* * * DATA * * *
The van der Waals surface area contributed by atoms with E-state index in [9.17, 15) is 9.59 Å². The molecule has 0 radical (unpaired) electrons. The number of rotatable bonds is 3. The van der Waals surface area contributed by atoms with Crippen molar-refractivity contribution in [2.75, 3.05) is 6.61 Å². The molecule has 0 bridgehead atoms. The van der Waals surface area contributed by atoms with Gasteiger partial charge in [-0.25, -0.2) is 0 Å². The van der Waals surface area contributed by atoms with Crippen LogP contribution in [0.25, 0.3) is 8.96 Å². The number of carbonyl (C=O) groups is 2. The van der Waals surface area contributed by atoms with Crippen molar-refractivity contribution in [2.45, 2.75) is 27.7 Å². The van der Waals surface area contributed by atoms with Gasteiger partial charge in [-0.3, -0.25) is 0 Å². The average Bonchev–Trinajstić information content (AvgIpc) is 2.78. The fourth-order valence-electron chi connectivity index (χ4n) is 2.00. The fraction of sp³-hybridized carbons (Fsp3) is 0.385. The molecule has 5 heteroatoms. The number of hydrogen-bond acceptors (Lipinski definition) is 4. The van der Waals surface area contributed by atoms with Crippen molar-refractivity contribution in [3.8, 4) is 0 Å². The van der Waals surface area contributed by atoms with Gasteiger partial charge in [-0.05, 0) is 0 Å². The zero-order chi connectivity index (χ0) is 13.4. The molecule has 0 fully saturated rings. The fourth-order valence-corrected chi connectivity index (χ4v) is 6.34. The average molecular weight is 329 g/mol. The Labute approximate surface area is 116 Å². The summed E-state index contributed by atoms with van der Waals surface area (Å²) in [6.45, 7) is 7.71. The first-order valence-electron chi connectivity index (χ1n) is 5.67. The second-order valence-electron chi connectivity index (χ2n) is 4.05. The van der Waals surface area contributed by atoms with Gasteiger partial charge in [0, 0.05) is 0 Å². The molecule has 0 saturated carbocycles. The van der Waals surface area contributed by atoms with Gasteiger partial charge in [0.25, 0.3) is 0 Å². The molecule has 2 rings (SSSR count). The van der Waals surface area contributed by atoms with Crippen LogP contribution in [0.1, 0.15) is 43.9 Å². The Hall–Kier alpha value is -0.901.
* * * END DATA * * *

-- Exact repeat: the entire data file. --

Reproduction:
The van der Waals surface area contributed by atoms with E-state index in [9.17, 15) is 9.59 Å². The molecule has 0 radical (unpaired) electrons. The number of rotatable bonds is 3. The van der Waals surface area contributed by atoms with Crippen molar-refractivity contribution in [2.75, 3.05) is 6.61 Å². The molecule has 0 bridgehead atoms. The van der Waals surface area contributed by atoms with Gasteiger partial charge in [-0.25, -0.2) is 0 Å². The van der Waals surface area contributed by atoms with Crippen LogP contribution in [0.25, 0.3) is 8.96 Å². The number of carbonyl (C=O) groups is 2. The van der Waals surface area contributed by atoms with Crippen molar-refractivity contribution in [2.45, 2.75) is 27.7 Å². The van der Waals surface area contributed by atoms with Gasteiger partial charge in [-0.3, -0.25) is 0 Å². The average Bonchev–Trinajstić information content (AvgIpc) is 2.78. The fourth-order valence-electron chi connectivity index (χ4n) is 2.00. The fraction of sp³-hybridized carbons (Fsp3) is 0.385. The molecule has 5 heteroatoms. The number of hydrogen-bond acceptors (Lipinski definition) is 4. The van der Waals surface area contributed by atoms with Crippen molar-refractivity contribution in [3.8, 4) is 0 Å². The van der Waals surface area contributed by atoms with Gasteiger partial charge in [-0.05, 0) is 0 Å². The zero-order chi connectivity index (χ0) is 13.4. The molecule has 0 fully saturated rings. The fourth-order valence-corrected chi connectivity index (χ4v) is 6.34. The average molecular weight is 329 g/mol. The Labute approximate surface area is 116 Å². The summed E-state index contributed by atoms with van der Waals surface area (Å²) in [6.45, 7) is 7.71. The first-order valence-electron chi connectivity index (χ1n) is 5.67. The second-order valence-electron chi connectivity index (χ2n) is 4.05. The van der Waals surface area contributed by atoms with Gasteiger partial charge in [0, 0.05) is 0 Å². The molecule has 0 saturated carbocycles. The van der Waals surface area contributed by atoms with Gasteiger partial charge in [0.25, 0.3) is 0 Å². The molecule has 2 rings (SSSR count). The van der Waals surface area contributed by atoms with Crippen LogP contribution in [0.1, 0.15) is 43.9 Å². The Hall–Kier alpha value is -0.901.